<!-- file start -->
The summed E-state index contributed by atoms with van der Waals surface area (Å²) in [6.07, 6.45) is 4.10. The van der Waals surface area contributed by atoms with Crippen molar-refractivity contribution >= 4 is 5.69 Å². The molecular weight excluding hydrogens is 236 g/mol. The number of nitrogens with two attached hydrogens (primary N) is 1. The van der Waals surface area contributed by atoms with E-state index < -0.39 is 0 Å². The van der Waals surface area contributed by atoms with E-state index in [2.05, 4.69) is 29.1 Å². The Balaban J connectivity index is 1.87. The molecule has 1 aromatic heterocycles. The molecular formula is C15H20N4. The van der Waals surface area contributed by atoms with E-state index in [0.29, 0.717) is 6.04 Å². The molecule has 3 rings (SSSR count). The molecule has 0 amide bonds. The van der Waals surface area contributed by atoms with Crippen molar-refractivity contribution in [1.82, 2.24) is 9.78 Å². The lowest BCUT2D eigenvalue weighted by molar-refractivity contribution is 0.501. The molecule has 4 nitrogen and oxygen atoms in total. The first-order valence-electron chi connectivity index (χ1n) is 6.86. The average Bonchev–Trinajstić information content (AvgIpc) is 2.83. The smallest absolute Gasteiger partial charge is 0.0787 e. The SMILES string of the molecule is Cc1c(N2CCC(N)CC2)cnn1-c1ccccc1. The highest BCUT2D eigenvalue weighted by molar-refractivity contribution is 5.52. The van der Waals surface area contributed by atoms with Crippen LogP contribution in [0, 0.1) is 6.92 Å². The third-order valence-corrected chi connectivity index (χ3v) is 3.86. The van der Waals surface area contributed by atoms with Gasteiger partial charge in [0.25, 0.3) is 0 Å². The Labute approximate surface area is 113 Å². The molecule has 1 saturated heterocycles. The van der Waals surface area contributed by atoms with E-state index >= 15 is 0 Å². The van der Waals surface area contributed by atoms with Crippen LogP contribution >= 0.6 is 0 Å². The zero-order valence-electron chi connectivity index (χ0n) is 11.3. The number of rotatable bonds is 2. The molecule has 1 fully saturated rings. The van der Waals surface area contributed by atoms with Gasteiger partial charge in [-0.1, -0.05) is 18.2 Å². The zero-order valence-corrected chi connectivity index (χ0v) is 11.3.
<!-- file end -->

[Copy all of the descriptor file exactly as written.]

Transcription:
The summed E-state index contributed by atoms with van der Waals surface area (Å²) in [6.07, 6.45) is 4.10. The van der Waals surface area contributed by atoms with Crippen molar-refractivity contribution >= 4 is 5.69 Å². The molecular weight excluding hydrogens is 236 g/mol. The number of nitrogens with two attached hydrogens (primary N) is 1. The van der Waals surface area contributed by atoms with E-state index < -0.39 is 0 Å². The van der Waals surface area contributed by atoms with E-state index in [2.05, 4.69) is 29.1 Å². The Balaban J connectivity index is 1.87. The molecule has 1 aromatic heterocycles. The molecular formula is C15H20N4. The van der Waals surface area contributed by atoms with E-state index in [0.29, 0.717) is 6.04 Å². The molecule has 3 rings (SSSR count). The molecule has 0 amide bonds. The van der Waals surface area contributed by atoms with Crippen molar-refractivity contribution in [1.82, 2.24) is 9.78 Å². The lowest BCUT2D eigenvalue weighted by molar-refractivity contribution is 0.501. The molecule has 4 nitrogen and oxygen atoms in total. The first-order valence-electron chi connectivity index (χ1n) is 6.86. The average Bonchev–Trinajstić information content (AvgIpc) is 2.83. The smallest absolute Gasteiger partial charge is 0.0787 e. The SMILES string of the molecule is Cc1c(N2CCC(N)CC2)cnn1-c1ccccc1. The highest BCUT2D eigenvalue weighted by molar-refractivity contribution is 5.52. The van der Waals surface area contributed by atoms with Crippen LogP contribution in [0, 0.1) is 6.92 Å². The third-order valence-corrected chi connectivity index (χ3v) is 3.86. The van der Waals surface area contributed by atoms with Gasteiger partial charge in [0.25, 0.3) is 0 Å². The Labute approximate surface area is 113 Å². The molecule has 1 saturated heterocycles. The van der Waals surface area contributed by atoms with E-state index >= 15 is 0 Å². The van der Waals surface area contributed by atoms with Crippen LogP contribution >= 0.6 is 0 Å². The zero-order valence-electron chi connectivity index (χ0n) is 11.3. The number of rotatable bonds is 2. The molecule has 1 fully saturated rings. The van der Waals surface area contributed by atoms with Gasteiger partial charge in [-0.1, -0.05) is 18.2 Å². The zero-order valence-corrected chi connectivity index (χ0v) is 11.3.